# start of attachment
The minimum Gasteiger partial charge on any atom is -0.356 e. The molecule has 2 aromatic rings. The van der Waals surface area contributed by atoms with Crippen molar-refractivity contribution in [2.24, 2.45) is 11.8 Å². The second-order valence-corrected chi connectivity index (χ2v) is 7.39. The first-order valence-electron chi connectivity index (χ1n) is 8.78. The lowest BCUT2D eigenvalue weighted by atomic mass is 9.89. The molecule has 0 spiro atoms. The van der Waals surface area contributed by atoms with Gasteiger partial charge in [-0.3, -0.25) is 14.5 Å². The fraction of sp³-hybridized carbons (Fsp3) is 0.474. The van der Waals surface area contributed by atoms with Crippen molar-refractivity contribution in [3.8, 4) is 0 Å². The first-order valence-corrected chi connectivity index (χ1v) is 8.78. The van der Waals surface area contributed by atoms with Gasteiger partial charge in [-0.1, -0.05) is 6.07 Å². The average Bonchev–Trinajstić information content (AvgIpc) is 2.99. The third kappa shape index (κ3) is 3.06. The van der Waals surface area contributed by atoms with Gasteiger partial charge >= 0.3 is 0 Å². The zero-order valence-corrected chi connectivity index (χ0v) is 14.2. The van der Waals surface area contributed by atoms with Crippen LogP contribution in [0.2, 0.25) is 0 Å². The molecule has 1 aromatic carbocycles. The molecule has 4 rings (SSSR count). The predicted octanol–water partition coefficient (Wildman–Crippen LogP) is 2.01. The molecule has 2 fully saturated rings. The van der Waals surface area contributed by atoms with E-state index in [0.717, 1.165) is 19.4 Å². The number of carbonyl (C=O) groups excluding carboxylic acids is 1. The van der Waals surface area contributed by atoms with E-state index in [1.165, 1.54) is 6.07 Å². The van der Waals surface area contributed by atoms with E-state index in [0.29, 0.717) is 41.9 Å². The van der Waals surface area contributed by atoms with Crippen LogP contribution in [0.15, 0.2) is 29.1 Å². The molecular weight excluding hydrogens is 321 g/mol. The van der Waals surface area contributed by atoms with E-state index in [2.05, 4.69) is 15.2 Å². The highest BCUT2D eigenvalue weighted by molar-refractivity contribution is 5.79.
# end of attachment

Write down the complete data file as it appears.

The minimum Gasteiger partial charge on any atom is -0.356 e. The molecule has 2 aromatic rings. The van der Waals surface area contributed by atoms with Crippen molar-refractivity contribution in [2.24, 2.45) is 11.8 Å². The second-order valence-corrected chi connectivity index (χ2v) is 7.39. The first-order valence-electron chi connectivity index (χ1n) is 8.78. The lowest BCUT2D eigenvalue weighted by atomic mass is 9.89. The molecule has 0 spiro atoms. The van der Waals surface area contributed by atoms with Gasteiger partial charge in [-0.3, -0.25) is 14.5 Å². The fraction of sp³-hybridized carbons (Fsp3) is 0.474. The van der Waals surface area contributed by atoms with Crippen molar-refractivity contribution in [3.8, 4) is 0 Å². The first-order valence-corrected chi connectivity index (χ1v) is 8.78. The van der Waals surface area contributed by atoms with Gasteiger partial charge in [-0.1, -0.05) is 6.07 Å². The average Bonchev–Trinajstić information content (AvgIpc) is 2.99. The third kappa shape index (κ3) is 3.06. The van der Waals surface area contributed by atoms with Gasteiger partial charge >= 0.3 is 0 Å². The zero-order valence-corrected chi connectivity index (χ0v) is 14.2. The van der Waals surface area contributed by atoms with Crippen LogP contribution in [0.2, 0.25) is 0 Å². The molecule has 1 aromatic carbocycles. The molecule has 4 rings (SSSR count). The predicted octanol–water partition coefficient (Wildman–Crippen LogP) is 2.01. The molecule has 2 fully saturated rings. The van der Waals surface area contributed by atoms with E-state index in [0.717, 1.165) is 19.4 Å². The number of carbonyl (C=O) groups excluding carboxylic acids is 1. The van der Waals surface area contributed by atoms with E-state index in [1.165, 1.54) is 6.07 Å². The van der Waals surface area contributed by atoms with E-state index in [0.29, 0.717) is 41.9 Å². The van der Waals surface area contributed by atoms with Crippen LogP contribution in [0.15, 0.2) is 29.1 Å². The molecular weight excluding hydrogens is 321 g/mol. The van der Waals surface area contributed by atoms with E-state index in [2.05, 4.69) is 15.2 Å². The highest BCUT2D eigenvalue weighted by molar-refractivity contribution is 5.79.